Seven pieces of art crafted by the hands of AP art students will hang on the coveted walls of the Dallas Museum of Art in the Young Masters Fine Arts Exhibition, only feet away from Monet’s shimmering water lilies and Dali’s melting dreamscapes. Out of 475 artworks submitted from all over the Dallas area, only 43 were selected to be in the exhibit, which opens Feb. 5 in the Concourse Gallery and continues until April 8.
“We had seven here from Plano, four from Plano East, and seven from Plano West,” AP art teacher Kyle Clark said. “Altogether, we almost always have approximately half the show.”
The exhibition, which also includes essays and compositions from AP Art History and Music Theory students, is part of a grant program from the O’Donnell Foundation, dedicated to the fine arts. The AP art students, with the help of their teachers, chose pieces from their portfolios from this year or last year to submit. Professional artists, art historians, and musicians then judged the submissions.
Junior YoungBi Ahn discovered the subject for her black and white winning digital image Rainy Day unexpectedly, while taking pictures for her weekly class assignment.
“We do it every Friday,” junior YoungBi Ahn said. “I just got into my mom’s car to drive to school and it was raining, so I took a picture, and my teacher liked it. I didn’t make up the picture – that’s why it came out nice, I guess. It’s a rare thing. You would never expect your artwork to be displayed in a museum.”
Seniors Jessie Zhou and Melissa Smoot also found inspiration in assignments and won for their graphite drawings Look Up and Dove, respectively. Zhou was to create a foreshortened self-portrait, or a self-portrait distorted or compressed in order to create the illusion of a specific perspective.
“Mine was from a perspective from under, so it looked like someone was looking up to me,” Zhou said. “Finishing it was the hardest part. I was wearing a checkered shirt, and that part was really hard to draw. I basically finished mine in two days.”
Smoot first built a sculpture out of coffee filters and then sketched from the sculpture as well as from photographs and her own imagination.
“[Dove] was a long-term piece because I kept working on it little by little over time,” Smoot said. “My style actually changed while I was working on it, so I had to go back and edit some things to keep it consistent.”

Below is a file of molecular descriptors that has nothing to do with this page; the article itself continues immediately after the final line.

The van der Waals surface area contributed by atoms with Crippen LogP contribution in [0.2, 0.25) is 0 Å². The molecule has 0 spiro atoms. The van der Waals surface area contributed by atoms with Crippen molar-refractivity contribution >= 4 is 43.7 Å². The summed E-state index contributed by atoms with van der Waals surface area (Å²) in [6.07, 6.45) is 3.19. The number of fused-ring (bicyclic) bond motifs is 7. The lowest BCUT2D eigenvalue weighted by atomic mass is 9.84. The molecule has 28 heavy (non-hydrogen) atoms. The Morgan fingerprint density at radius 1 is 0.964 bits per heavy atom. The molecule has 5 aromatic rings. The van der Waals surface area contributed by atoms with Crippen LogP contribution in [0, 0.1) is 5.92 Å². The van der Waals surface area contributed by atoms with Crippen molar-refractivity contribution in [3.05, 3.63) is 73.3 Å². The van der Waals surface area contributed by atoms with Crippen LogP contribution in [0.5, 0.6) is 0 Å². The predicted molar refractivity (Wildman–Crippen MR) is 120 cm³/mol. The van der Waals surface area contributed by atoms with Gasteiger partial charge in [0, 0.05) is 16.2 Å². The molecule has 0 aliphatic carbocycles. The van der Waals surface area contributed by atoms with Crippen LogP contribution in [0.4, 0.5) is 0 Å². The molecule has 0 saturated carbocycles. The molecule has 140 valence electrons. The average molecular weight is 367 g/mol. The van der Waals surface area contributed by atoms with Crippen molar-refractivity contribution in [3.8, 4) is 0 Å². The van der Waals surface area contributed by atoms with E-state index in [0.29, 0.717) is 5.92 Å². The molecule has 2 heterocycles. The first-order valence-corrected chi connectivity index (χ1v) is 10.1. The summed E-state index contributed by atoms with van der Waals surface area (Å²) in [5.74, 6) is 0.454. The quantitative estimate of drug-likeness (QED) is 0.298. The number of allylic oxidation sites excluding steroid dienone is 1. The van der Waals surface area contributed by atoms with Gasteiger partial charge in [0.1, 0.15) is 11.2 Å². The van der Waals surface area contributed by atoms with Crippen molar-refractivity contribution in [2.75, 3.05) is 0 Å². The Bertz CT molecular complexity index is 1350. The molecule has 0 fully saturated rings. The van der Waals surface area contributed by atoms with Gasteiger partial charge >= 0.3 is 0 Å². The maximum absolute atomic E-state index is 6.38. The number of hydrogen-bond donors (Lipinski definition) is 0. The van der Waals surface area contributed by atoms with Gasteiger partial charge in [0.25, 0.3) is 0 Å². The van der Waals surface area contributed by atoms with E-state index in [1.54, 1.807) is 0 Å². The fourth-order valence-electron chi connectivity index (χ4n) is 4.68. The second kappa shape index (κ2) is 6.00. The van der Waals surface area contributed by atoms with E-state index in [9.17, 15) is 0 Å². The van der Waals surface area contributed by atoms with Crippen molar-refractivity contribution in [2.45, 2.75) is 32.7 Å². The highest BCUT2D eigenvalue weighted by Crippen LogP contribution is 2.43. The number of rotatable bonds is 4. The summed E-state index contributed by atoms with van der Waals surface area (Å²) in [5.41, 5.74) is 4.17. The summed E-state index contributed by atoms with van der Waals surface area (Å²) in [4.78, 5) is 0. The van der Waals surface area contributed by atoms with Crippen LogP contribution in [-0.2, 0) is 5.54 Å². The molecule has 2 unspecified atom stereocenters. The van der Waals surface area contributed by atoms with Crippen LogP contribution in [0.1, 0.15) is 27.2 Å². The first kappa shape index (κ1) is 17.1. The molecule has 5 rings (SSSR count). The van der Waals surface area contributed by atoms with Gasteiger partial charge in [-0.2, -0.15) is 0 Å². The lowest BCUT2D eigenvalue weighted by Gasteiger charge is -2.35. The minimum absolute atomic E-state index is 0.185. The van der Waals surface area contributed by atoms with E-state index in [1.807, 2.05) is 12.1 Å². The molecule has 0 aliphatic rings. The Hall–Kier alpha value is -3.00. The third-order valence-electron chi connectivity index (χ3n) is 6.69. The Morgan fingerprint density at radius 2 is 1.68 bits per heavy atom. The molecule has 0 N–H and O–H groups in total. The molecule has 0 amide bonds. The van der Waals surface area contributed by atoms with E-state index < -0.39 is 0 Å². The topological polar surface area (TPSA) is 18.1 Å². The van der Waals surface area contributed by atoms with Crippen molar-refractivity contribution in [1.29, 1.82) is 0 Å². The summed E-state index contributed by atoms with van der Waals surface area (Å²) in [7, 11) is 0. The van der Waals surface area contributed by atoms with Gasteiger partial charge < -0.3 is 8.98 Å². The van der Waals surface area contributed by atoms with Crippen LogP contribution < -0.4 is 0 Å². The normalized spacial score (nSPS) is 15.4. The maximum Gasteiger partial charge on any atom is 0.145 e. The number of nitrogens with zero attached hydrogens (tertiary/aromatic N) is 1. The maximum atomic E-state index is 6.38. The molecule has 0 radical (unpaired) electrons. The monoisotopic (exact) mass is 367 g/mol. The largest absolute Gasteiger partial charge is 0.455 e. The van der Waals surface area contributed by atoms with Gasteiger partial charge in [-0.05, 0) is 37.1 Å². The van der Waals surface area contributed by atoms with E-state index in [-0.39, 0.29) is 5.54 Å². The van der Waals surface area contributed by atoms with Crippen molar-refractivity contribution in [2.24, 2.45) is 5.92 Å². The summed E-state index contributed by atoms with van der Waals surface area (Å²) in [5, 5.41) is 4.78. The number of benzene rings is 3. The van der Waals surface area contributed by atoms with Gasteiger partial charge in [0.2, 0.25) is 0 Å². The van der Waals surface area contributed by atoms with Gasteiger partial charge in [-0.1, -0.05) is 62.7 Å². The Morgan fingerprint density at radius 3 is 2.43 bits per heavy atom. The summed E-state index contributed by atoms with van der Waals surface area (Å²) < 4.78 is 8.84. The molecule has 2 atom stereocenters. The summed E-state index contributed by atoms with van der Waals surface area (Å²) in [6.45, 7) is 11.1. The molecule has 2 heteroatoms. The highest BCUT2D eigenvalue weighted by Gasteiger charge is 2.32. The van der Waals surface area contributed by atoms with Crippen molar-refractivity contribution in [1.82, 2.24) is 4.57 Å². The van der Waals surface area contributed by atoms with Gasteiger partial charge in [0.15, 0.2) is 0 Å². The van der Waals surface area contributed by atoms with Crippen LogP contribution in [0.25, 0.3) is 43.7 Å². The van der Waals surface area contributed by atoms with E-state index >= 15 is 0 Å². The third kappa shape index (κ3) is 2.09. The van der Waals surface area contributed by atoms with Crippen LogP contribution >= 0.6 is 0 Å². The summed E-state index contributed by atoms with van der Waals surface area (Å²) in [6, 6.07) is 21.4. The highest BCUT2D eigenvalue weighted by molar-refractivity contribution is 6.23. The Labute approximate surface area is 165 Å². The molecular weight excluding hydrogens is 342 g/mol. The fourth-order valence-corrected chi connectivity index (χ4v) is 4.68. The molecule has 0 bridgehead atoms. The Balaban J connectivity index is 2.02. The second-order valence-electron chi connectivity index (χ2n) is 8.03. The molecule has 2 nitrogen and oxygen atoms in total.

The grant includes scholarship opportunities and pays a portion of the AP fee for winning students. However, for senior Katie Fitzgerald, the best part about winning is simply about having her cardboard and plaster sculpture XYZ in the museum.
“It’s every artist’s dream come true,” Fitzgerald said. “No one knows for sure if it’ll ever happen again, so I am well aware of how lucky I am. My dream school is Rhode Island School of Design (RISD), having grown up in Rhode Island myself. [This recognition] was just what I needed to not only boost confidence in myself but to get me a step closer to RISD.”
Even for the students who are not sure about pursuing an art-related career, having their art selected for the Young Masters exhibit has had a significant impact.
“It’s an incredible opportunity, because the Dallas Museum of Art is an internationally known museum,” Clark said. “To have that on your resume, whether you’re going into art or not, is a great accomplishment.”
Smoot is uncertain as to whether or not she will pursue an art-related career, but having her art selected into the Young Masters exhibit motivates her to continue.
“I was thinking about maybe not continuing art in such a way, but I realized that I do accomplish things in art,” Smoot said. “I think maybe I will have illustration as my side hobby.”
Though Smoot and Zhou already visit the Dallas Museum of Art two or three times every year, their next visit in February will be very different.
“I maybe won’t show strong emotion outside, but I’ll be happy,” Smoot said.